Prebiotics vs Probiotics: What’s The Difference?

Prebiotics vs ProbioticsWhile you might hear the word bacteria and associate it with something negative, there are many beneficial bacteria that our digestive system needs to stay healthy. The bacterial composition of your gut is very important to not only your digestion, but also to your health in general. Maintaining a proper balance of bacteria in your gastrointestinal system means increasing the beneficial, “good” bacteria while decreasing the harmful, “bad” bacteria. Probiotics and prebiotics are both ways to help keep this balance. But what is the difference between prebiotics vs probiotics?


These are live bacteria that have a beneficial effect on the body when ingested. When these bacteria get to the digestive system, they colonize and flourish, limiting the concentration of harmful bacteria. They may also influence enzyme activity to help aid digestion.[1] Probiotics can be ingested either through a supplement or through foods with live cultures such as fermented foods. 

Probiotics have many benefits:

  • They improve digestion and fight diarrhea.[2]
  • They enhance immune function.[2,3,4]
  • They benefit lipid metabolism.[2,5]
  • They have antioxidant properties [5,6,7] and exhibit anti-cancer effects.[2,7]
  • They have wide ranging effects that can benefit lung, skin, and joint health.[2]


These are not bacteria—they are the food that probiotics need to thrive. They are non-digestible carbohydrates that can be fermented by the intestinal bacteria, resulting in the selective growth and activity of good bacteria.[8] Essentially, prebiotics help the beneficial gut microbiota grow. Prebiotics could be thought of as fertilizer for gut bacteria.

Prebiotics come in the form of specific dietary fibers, such as inulin and oligofructose. They are not digested by the intestinal tract, but instead are fermented in the colon by the bacterial community there.[8] As they are dietary fibers, prebiotics increase bowel movement frequency, can help with constipation, and have a positive impact on the mucosa of the large intestine.[8]

Prebiotics have a positive effect on a variety of conditions.

  • They improve symptoms associated with irritable bowel syndrome (IBS) and irritable bowel disease (IBD).[9,10]
  • They protect against colon cancer development.[9,10]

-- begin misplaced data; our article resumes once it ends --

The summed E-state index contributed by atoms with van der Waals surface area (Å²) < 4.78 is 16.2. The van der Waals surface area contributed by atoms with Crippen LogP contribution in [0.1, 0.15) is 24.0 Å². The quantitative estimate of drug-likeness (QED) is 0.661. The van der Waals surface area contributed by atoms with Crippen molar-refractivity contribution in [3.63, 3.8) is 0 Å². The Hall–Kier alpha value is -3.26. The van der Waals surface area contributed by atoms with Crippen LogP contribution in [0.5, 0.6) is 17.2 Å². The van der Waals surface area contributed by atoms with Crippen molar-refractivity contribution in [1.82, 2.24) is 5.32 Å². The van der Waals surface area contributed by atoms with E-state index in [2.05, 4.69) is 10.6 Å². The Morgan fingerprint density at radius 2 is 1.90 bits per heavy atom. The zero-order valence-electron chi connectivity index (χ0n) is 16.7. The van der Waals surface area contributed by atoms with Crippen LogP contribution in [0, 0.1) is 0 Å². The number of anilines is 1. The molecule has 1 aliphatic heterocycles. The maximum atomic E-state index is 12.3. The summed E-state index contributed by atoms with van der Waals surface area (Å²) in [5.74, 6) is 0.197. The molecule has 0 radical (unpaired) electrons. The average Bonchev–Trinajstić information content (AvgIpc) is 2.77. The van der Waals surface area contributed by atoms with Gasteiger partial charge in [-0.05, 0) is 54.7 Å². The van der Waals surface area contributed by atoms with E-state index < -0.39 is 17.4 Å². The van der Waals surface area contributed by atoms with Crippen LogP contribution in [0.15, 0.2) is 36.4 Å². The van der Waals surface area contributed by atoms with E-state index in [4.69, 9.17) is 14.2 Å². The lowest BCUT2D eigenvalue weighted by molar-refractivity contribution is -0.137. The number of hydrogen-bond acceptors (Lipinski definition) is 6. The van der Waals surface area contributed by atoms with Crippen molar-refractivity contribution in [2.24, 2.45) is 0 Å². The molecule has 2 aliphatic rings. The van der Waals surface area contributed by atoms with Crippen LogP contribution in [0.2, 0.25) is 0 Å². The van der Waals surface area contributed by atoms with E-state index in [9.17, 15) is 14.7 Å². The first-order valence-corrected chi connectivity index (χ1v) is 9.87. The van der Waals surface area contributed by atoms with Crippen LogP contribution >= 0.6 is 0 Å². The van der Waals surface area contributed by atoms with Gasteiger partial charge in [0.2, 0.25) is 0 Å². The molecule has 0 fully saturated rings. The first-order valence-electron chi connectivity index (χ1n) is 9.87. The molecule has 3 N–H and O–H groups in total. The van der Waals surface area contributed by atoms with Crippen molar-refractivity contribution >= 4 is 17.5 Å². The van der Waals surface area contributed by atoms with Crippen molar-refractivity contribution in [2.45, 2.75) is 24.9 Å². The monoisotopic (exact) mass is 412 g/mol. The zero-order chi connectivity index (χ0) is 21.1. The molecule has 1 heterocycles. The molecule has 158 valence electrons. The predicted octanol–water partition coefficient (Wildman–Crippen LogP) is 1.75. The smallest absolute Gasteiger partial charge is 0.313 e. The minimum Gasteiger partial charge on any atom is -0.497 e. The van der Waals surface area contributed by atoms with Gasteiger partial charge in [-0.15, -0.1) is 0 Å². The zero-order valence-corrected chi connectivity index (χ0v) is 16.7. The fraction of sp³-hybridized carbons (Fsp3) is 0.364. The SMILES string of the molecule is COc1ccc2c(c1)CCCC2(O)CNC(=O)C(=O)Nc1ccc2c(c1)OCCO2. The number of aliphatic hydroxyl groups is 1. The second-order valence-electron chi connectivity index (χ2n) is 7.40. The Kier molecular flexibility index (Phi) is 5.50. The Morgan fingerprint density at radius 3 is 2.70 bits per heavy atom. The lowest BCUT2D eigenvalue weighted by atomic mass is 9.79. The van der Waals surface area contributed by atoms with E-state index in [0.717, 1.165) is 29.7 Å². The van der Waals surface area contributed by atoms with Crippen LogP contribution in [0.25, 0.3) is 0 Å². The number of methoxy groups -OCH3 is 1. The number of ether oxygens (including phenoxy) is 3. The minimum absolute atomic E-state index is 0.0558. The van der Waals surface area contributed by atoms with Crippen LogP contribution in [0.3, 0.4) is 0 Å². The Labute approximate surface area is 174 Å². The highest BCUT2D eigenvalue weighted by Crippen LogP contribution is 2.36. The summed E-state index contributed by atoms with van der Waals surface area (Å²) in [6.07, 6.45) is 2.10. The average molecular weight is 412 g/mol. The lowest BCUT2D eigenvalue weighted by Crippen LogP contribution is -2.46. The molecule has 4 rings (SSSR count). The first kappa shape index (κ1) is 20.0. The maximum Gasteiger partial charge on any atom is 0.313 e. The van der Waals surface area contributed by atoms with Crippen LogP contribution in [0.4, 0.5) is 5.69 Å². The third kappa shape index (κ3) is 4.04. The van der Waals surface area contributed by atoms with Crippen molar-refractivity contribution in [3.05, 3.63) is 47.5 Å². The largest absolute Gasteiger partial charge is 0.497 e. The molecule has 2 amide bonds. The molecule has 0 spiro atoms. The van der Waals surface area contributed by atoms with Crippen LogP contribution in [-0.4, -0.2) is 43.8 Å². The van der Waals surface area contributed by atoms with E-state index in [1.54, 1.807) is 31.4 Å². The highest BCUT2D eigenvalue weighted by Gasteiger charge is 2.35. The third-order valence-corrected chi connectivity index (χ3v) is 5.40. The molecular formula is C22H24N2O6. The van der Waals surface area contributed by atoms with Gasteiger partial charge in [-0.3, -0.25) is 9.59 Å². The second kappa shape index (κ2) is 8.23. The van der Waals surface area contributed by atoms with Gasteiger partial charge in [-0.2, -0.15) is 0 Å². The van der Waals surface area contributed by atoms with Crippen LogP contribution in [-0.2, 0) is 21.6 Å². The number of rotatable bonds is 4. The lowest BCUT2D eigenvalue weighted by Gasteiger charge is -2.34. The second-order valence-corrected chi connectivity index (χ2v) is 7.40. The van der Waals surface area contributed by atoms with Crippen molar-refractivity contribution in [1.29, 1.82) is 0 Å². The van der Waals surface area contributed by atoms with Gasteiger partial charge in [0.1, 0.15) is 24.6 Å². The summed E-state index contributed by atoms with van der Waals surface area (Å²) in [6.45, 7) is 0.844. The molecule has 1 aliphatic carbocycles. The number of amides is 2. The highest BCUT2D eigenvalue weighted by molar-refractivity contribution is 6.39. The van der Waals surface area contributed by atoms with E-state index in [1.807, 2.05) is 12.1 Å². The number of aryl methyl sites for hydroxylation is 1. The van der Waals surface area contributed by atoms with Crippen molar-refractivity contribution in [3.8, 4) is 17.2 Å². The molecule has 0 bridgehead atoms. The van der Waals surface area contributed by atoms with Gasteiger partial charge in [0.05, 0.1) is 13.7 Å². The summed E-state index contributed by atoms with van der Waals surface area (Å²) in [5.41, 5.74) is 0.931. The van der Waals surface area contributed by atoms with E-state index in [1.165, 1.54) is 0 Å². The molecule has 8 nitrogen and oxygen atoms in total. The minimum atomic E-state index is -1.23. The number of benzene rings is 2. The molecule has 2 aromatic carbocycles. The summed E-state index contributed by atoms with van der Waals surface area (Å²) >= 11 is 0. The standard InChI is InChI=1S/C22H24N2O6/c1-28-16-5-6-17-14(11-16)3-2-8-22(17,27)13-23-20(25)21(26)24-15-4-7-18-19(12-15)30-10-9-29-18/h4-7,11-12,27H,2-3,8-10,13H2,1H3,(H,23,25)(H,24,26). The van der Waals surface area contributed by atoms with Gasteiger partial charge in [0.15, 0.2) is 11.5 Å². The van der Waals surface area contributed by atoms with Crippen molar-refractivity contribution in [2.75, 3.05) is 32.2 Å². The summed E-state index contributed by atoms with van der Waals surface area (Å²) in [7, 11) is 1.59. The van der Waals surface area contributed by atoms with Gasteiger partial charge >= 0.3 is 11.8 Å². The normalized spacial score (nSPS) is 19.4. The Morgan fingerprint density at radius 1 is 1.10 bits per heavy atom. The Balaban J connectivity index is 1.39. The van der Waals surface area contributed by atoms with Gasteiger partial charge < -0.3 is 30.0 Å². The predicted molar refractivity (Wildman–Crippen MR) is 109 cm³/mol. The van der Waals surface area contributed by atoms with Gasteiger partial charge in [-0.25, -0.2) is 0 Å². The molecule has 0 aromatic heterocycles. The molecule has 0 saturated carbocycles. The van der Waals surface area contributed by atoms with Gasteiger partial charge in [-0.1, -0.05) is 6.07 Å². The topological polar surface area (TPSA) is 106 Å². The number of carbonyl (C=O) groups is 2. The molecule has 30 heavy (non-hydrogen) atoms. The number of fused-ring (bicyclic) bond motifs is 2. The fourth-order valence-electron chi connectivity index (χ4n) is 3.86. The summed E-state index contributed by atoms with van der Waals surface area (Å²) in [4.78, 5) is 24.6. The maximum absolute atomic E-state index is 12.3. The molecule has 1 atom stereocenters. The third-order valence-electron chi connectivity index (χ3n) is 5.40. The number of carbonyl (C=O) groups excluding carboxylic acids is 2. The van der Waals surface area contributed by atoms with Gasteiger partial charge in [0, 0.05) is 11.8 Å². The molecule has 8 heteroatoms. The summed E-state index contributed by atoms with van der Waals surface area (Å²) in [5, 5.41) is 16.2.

• They enhance absorption of certain minerals, including calcium, magnesium, and possibly iron.[1,3, 8, 9]
  • They promote weight loss and prevent obesity by enhancing the feeling of satiety.[10]
  • They lower certain risk factors for cardiovascular disease[10] by possibly decreasing blood lipid levels.[1]


A third term has been used to describe a combination of probiotics and prebiotics, in which there is a true symbiosis between the two. Synbiotics are mixtures of probiotics and prebiotics, which are potentially beneficial because they can help improve the survival of the live bacteria in dietary supplements when they reach the gastrointestinal tract. Some researchers warn, however, that many products that claim they are synbiotics may not actually have the correct balance and composition of probiotics and prebiotics to actually have these effects.[8]

How can you increase your consumption of probiotics and prebiotics?

Probiotics are available as a supplement, or you can increase your intake through eating more fermented foods. Prebiotics are found naturally in many fibrous foods, including wheat, onions, bananas, honey, garlic, leeks, chicory root, asparagus, Jerusalem artichokes, oats, and soybeans.[1,10]

While there are many beneficial effects of prebiotics, it is important to diversify your intake by eating a variety of sources, and to not overdo it – excess quantities can produce symptoms like flatulence and diarrhea because of high fiber intake. Between 10 and 20 g of oligofructose or inulin (both prebiotics) are considered to be without side effects.[8]

Share your experience

Do you take a probiotic or do you eat prebiotic-rich foods? What effects have you seen on your health? Share your experience in the comments section below.

[1] J Ren Nutr. 2002 Apr;12(2):76-86.

[2] J Appl Microbiol. 2006 Jun;100(6):1171-85.

[3] Best Pract Res Clin Gastroenterol. 2013 Feb;27(1):139-55.

[4] Crit Rev Food Sci Nutr. 2014;54(7):938-56.

[5] J Med Food. 2013 Mar;16(3):223-9.

[6] Food Chem. 2012 Dec 1;135(3):1914-9.

[7] Food Microbiol. 2011 Aug;28(5):1062-71.

[8] Adv Biochem Eng Biotechnol. 2008;111:1-66.

[9] Br J Nutr. 2010 Aug;104 Suppl 2:S1-63.

[10] Nutrients. 2013 Apr 22;5(4):1417-35.

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UHN Staff

University Health News is produced by the award-winning editors and authors of Belvoir Media Group’s Health & Wellness Division. Headquartered in Norwalk, Conn., with editorial offices in Florida, Cleveland, Pittsburgh, … Read More

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